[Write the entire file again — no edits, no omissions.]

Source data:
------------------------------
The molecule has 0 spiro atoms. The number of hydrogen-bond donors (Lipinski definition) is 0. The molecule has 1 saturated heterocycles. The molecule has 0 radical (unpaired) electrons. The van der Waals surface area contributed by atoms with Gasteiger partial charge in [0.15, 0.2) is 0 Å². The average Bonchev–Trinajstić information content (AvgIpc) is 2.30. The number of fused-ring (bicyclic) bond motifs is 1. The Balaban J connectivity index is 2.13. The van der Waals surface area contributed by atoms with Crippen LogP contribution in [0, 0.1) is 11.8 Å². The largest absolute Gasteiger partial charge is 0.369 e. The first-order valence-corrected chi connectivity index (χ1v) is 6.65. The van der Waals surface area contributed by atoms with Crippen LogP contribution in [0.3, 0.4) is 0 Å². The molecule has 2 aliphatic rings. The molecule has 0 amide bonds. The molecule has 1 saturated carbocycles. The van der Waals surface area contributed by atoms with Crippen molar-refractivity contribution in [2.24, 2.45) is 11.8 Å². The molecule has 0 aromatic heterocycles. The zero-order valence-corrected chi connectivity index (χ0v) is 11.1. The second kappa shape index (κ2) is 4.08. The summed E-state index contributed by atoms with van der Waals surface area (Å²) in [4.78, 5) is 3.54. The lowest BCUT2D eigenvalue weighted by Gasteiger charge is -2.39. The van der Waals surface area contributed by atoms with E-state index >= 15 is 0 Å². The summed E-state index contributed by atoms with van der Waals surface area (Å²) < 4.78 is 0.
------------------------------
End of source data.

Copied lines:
The molecule has 0 spiro atoms. The number of hydrogen-bond donors (Lipinski definition) is 0. The molecule has 1 saturated heterocycles. The molecule has 0 radical (unpaired) electrons. The van der Waals surface area contributed by atoms with Gasteiger partial charge in [0.15, 0.2) is 0 Å². The average Bonchev–Trinajstić information content (AvgIpc) is 2.30. The number of fused-ring (bicyclic) bond motifs is 1. The Balaban J connectivity index is 2.13. The van der Waals surface area contributed by atoms with Crippen LogP contribution in [0, 0.1) is 11.8 Å². The largest absolute Gasteiger partial charge is 0.369 e. The first-order valence-corrected chi connectivity index (χ1v) is 6.65. The van der Waals surface area contributed by atoms with Crippen LogP contribution in [0.3, 0.4) is 0 Å². The molecule has 2 aliphatic rings. The molecule has 0 amide bonds. The molecule has 1 saturated carbocycles. The van der Waals surface area contributed by atoms with Crippen molar-refractivity contribution in [2.24, 2.45) is 11.8 Å². The molecule has 0 aromatic heterocycles. The zero-order valence-corrected chi connectivity index (χ0v) is 11.1. The second kappa shape index (κ2) is 4.08. The summed E-state index contributed by atoms with van der Waals surface area (Å²) in [4.78, 5) is 3.54. The lowest BCUT2D eigenvalue weighted by Gasteiger charge is -2.39. The van der Waals surface area contributed by atoms with E-state index >= 15 is 0 Å². The summed E-state index contributed by atoms with van der Waals surface area (Å²) < 4.78 is 0.